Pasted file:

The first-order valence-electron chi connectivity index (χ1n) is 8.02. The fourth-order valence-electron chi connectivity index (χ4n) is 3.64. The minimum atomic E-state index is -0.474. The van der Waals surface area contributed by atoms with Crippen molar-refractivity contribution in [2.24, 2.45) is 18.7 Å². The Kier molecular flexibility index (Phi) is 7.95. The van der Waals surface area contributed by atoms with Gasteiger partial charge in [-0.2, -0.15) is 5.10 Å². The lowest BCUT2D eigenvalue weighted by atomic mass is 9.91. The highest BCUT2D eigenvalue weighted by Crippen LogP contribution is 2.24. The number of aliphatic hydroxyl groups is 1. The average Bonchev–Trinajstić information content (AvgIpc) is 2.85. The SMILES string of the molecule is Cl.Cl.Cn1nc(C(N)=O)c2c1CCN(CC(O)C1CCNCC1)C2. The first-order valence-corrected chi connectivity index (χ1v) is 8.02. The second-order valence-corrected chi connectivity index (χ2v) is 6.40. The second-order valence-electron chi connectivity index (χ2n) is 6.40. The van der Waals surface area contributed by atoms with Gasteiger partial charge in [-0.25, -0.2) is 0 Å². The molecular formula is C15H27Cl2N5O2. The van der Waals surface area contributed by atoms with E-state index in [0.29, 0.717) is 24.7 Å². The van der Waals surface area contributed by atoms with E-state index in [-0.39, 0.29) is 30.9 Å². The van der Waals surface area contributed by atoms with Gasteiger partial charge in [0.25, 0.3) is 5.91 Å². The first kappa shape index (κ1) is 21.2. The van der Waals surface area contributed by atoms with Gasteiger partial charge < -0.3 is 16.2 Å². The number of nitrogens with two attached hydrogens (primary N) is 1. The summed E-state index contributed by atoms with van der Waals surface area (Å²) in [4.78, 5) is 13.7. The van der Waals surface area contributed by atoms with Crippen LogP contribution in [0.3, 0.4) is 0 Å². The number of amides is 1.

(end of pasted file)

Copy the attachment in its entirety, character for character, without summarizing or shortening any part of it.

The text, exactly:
The first-order valence-electron chi connectivity index (χ1n) is 8.02. The fourth-order valence-electron chi connectivity index (χ4n) is 3.64. The minimum atomic E-state index is -0.474. The van der Waals surface area contributed by atoms with Crippen molar-refractivity contribution in [2.24, 2.45) is 18.7 Å². The Kier molecular flexibility index (Phi) is 7.95. The van der Waals surface area contributed by atoms with Gasteiger partial charge in [-0.2, -0.15) is 5.10 Å². The lowest BCUT2D eigenvalue weighted by atomic mass is 9.91. The highest BCUT2D eigenvalue weighted by Crippen LogP contribution is 2.24. The number of aliphatic hydroxyl groups is 1. The average Bonchev–Trinajstić information content (AvgIpc) is 2.85. The SMILES string of the molecule is Cl.Cl.Cn1nc(C(N)=O)c2c1CCN(CC(O)C1CCNCC1)C2. The first-order valence-corrected chi connectivity index (χ1v) is 8.02. The second-order valence-corrected chi connectivity index (χ2v) is 6.40. The second-order valence-electron chi connectivity index (χ2n) is 6.40. The van der Waals surface area contributed by atoms with Gasteiger partial charge in [-0.25, -0.2) is 0 Å². The molecular formula is C15H27Cl2N5O2. The van der Waals surface area contributed by atoms with E-state index in [0.29, 0.717) is 24.7 Å². The van der Waals surface area contributed by atoms with E-state index in [-0.39, 0.29) is 30.9 Å². The van der Waals surface area contributed by atoms with Gasteiger partial charge in [0.25, 0.3) is 5.91 Å². The first kappa shape index (κ1) is 21.2. The van der Waals surface area contributed by atoms with Gasteiger partial charge < -0.3 is 16.2 Å². The number of nitrogens with two attached hydrogens (primary N) is 1. The summed E-state index contributed by atoms with van der Waals surface area (Å²) in [4.78, 5) is 13.7. The van der Waals surface area contributed by atoms with Crippen LogP contribution in [0.3, 0.4) is 0 Å². The number of amides is 1.